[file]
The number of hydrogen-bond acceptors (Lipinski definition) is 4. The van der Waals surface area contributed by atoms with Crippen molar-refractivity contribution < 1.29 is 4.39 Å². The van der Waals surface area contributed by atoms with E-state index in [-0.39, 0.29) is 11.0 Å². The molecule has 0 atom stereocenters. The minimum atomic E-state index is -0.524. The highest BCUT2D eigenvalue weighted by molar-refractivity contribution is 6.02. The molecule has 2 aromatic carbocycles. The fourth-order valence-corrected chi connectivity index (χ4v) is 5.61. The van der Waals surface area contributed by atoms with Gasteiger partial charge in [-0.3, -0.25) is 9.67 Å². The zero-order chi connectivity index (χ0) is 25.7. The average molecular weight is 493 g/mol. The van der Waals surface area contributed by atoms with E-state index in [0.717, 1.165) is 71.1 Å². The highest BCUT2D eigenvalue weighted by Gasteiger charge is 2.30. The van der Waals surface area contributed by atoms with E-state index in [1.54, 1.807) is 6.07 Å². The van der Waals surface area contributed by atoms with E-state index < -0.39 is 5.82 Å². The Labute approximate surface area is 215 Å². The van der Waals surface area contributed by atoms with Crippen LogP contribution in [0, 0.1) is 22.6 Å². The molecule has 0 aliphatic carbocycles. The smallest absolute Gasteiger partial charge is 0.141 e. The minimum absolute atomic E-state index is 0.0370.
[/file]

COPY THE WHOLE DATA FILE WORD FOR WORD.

The number of hydrogen-bond acceptors (Lipinski definition) is 4. The van der Waals surface area contributed by atoms with Crippen molar-refractivity contribution < 1.29 is 4.39 Å². The van der Waals surface area contributed by atoms with E-state index in [-0.39, 0.29) is 11.0 Å². The molecule has 0 atom stereocenters. The minimum atomic E-state index is -0.524. The highest BCUT2D eigenvalue weighted by molar-refractivity contribution is 6.02. The molecule has 2 aromatic carbocycles. The fourth-order valence-corrected chi connectivity index (χ4v) is 5.61. The van der Waals surface area contributed by atoms with Gasteiger partial charge in [-0.3, -0.25) is 9.67 Å². The zero-order chi connectivity index (χ0) is 25.7. The average molecular weight is 493 g/mol. The van der Waals surface area contributed by atoms with E-state index in [0.717, 1.165) is 71.1 Å². The highest BCUT2D eigenvalue weighted by Gasteiger charge is 2.30. The van der Waals surface area contributed by atoms with E-state index in [1.54, 1.807) is 6.07 Å². The van der Waals surface area contributed by atoms with E-state index < -0.39 is 5.82 Å². The Labute approximate surface area is 215 Å². The van der Waals surface area contributed by atoms with Crippen LogP contribution in [0, 0.1) is 22.6 Å². The molecule has 0 aliphatic carbocycles. The smallest absolute Gasteiger partial charge is 0.141 e. The minimum absolute atomic E-state index is 0.0370.